Wild beasts cannot become men; education is wasted upon them.
A mirror can be freed from stain, but it cannot be made from
Roses do not blossom on the branches of the willow; hot baths
never yet made an Ethiopian white.
Since one cannot escape the arrows of Fate, resignation is the
FATE BLINDS THE EYE
THE STORY OF A VULTURE AND
A vulture said to a kite,
"No one can see so far as I."
the kite, "but what canst thou see across the desert?"
Gazing down, the vulture
exclaimed, "Yonder do I see a grain or wheat."
Thereupon, they flew to
the ground. When the vulture settled upon the wheat he became
caught in a trap. He had not known that, through his eating the
grain, Fate would ensnare him by the neck.
Not every oyster contains
a pearl, not every archer hits the target.
"Of what use,"
the kite inquired, "was it to see the grain when thou couldst
not discern the trap of thine enemy?"
the captive vulture, "availeth not with Destiny."
When the decrees of past
eternity are brought to action, the keenest eyes are rendered
blind by Fate.
In the ocean, where no shoreline
appears, the swimmer strives in vain.
A STORY OF A CAMEL
A young camel said to its
mother, "After thou hast made a journey, rest awhile."
"If the bridle were
in my hands," was the reply, "no one would ever see
me in the string of camels with a load upon my back."
Fate is the helmsman of
the ship of life, no matter though the owner rend his clothes.
O, Sa'di! Look not for aid
from any man. G-d is the giver, and He alone. If thou worship
Him, the door of His mercy sufficeth thee if He drive thee away,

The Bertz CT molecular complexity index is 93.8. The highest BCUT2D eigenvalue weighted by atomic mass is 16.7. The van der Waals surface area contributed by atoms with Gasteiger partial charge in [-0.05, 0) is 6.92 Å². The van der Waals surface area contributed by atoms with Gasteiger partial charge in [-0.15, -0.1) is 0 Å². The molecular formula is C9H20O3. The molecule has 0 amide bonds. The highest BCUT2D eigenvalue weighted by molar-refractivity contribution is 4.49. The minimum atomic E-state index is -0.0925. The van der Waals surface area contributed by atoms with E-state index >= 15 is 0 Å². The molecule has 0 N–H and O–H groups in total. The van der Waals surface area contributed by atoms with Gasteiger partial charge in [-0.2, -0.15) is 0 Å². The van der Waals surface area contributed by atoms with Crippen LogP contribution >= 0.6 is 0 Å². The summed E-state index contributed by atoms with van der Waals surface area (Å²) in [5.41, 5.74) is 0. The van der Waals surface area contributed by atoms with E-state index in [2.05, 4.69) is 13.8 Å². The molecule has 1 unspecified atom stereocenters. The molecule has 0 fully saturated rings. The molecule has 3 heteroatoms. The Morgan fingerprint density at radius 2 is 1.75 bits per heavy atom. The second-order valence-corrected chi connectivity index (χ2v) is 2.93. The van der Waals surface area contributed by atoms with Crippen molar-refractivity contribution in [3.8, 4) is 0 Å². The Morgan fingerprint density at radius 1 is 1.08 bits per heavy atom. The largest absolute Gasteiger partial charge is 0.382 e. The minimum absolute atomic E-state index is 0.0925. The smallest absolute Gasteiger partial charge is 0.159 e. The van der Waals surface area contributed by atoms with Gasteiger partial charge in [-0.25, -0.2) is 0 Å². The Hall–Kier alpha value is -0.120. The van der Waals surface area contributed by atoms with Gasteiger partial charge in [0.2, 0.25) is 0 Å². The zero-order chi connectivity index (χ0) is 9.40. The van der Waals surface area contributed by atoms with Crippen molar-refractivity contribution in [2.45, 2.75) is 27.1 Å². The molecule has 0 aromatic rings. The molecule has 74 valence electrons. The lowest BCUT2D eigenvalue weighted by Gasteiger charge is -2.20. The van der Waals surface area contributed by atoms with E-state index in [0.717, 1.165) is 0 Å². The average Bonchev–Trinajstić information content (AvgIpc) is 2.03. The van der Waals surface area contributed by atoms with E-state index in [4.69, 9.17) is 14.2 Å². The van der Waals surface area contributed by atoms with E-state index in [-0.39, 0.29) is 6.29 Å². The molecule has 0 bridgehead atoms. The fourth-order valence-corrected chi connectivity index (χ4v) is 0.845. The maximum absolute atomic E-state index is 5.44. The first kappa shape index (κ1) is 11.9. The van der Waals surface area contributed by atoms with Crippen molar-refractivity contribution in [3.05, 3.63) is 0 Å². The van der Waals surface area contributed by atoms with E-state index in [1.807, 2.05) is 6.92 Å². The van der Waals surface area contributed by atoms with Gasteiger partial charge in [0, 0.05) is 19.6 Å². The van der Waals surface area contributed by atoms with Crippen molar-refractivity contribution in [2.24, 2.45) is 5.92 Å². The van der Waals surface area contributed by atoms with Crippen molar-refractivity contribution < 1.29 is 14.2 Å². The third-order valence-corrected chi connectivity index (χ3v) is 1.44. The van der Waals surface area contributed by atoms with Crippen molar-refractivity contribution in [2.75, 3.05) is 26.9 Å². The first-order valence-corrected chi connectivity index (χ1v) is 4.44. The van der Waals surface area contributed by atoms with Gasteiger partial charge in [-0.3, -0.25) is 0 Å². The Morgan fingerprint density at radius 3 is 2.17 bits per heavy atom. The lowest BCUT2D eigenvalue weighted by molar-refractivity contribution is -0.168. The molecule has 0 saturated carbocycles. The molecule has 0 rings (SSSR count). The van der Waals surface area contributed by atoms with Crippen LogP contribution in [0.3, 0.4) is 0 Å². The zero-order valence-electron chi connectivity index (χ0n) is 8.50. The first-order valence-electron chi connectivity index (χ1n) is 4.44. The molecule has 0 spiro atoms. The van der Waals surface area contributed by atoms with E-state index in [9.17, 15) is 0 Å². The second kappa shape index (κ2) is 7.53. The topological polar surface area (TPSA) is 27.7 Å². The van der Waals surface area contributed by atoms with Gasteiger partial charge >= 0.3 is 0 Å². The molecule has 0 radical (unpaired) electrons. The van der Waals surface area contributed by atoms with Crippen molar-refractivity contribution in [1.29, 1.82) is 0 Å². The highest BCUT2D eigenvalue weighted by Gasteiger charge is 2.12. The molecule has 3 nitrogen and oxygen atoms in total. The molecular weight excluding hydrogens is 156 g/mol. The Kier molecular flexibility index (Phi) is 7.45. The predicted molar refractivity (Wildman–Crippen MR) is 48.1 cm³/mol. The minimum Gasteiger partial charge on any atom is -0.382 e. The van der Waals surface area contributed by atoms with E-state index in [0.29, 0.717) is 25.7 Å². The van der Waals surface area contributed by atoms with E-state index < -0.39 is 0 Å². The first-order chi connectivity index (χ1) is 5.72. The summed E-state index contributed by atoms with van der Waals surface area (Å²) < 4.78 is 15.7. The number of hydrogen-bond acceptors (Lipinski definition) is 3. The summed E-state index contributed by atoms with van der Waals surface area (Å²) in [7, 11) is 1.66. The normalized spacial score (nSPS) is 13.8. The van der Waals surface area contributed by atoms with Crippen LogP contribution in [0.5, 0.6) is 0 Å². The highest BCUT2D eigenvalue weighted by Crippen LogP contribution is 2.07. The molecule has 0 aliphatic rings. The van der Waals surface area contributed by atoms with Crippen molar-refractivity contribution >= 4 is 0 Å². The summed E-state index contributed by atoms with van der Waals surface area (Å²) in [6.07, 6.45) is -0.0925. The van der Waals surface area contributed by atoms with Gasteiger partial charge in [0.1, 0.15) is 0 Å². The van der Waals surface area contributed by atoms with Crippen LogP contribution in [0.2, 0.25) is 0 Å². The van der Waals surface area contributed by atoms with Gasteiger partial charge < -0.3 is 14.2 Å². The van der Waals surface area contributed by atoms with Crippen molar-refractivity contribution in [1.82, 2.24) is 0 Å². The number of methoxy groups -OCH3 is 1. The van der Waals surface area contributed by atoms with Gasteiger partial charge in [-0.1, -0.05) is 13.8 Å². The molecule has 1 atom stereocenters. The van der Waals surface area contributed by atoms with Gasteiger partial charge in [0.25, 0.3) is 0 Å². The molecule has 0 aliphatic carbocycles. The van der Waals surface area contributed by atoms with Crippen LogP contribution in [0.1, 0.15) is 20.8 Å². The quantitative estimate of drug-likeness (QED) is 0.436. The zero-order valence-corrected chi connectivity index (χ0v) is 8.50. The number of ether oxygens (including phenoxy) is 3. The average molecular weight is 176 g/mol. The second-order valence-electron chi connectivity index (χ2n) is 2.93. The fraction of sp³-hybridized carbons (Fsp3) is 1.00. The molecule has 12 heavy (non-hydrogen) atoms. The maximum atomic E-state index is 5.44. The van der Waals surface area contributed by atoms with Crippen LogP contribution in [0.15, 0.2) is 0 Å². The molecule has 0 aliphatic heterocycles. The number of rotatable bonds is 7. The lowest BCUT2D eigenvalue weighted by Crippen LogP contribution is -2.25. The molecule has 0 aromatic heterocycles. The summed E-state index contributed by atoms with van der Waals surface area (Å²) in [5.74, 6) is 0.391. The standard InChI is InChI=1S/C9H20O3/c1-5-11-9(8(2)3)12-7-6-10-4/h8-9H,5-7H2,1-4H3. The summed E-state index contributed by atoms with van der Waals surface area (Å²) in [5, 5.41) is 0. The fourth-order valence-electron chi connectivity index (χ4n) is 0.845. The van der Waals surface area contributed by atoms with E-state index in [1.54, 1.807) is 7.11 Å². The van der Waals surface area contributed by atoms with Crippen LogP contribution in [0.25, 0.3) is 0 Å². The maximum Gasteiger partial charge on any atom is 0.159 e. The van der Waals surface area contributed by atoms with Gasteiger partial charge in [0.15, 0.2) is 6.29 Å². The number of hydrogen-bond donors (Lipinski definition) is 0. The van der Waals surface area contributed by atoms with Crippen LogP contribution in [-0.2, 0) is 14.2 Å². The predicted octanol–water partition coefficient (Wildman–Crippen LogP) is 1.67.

no one will ease thee. If He make thee to wear a crown, raise
thy head; if not, bow thy head in despair.
A DISCOURSE CONCERNING HYPOCRISY
Who knows that thou art
not pledged to G-d even though thou standest in prayer without
That prayer is the key to
hell which thou performest only before the eyes of men.
If the high-road of thy
life lead to aught but G-d, thy prayer mat will be thrown into
He whose heart is good and
makes no outward show of piety is better than one of outward
sanctity whose heart is false.
A night-prowling robber
is better than a sinner in the tunic of a saint.
Expect not wages from Omar,
O son, when thou workest in the house of Zaid.
If in private I am bad and
mean, of what avail is it to pose before the world with honor?
How much will the bag of hypocrisy weigh in the Scales of Justice?
The outside of the hypocrite's
coat is neater than the lining, for the one is seen and the other
Bakhtyar literally means fortunate the play on the word is, therefore,
26. "Darkness" and "light" are used metaphorically
in the sense of "falseness" and "truth."